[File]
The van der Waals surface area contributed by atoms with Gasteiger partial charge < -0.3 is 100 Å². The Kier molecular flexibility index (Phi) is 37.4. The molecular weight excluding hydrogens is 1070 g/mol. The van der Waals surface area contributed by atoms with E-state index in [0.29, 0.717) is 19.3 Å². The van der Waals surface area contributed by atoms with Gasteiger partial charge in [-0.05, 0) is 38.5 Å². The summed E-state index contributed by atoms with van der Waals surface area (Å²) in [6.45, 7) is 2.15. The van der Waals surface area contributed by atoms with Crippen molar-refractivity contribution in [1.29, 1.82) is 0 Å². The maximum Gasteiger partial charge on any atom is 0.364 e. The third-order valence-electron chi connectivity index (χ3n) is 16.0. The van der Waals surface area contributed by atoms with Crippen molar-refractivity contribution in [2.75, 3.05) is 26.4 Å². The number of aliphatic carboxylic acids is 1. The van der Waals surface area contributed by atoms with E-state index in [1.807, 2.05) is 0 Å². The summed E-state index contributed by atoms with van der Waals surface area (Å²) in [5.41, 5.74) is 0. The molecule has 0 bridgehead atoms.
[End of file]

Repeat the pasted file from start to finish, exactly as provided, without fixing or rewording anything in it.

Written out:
The van der Waals surface area contributed by atoms with Gasteiger partial charge < -0.3 is 100 Å². The Kier molecular flexibility index (Phi) is 37.4. The molecular weight excluding hydrogens is 1070 g/mol. The van der Waals surface area contributed by atoms with E-state index in [0.29, 0.717) is 19.3 Å². The van der Waals surface area contributed by atoms with Gasteiger partial charge in [-0.05, 0) is 38.5 Å². The summed E-state index contributed by atoms with van der Waals surface area (Å²) in [6.45, 7) is 2.15. The van der Waals surface area contributed by atoms with Crippen molar-refractivity contribution in [1.29, 1.82) is 0 Å². The maximum Gasteiger partial charge on any atom is 0.364 e. The third-order valence-electron chi connectivity index (χ3n) is 16.0. The van der Waals surface area contributed by atoms with Crippen molar-refractivity contribution in [2.75, 3.05) is 26.4 Å². The number of aliphatic carboxylic acids is 1. The van der Waals surface area contributed by atoms with E-state index in [1.807, 2.05) is 0 Å². The summed E-state index contributed by atoms with van der Waals surface area (Å²) in [5.41, 5.74) is 0. The molecule has 0 bridgehead atoms.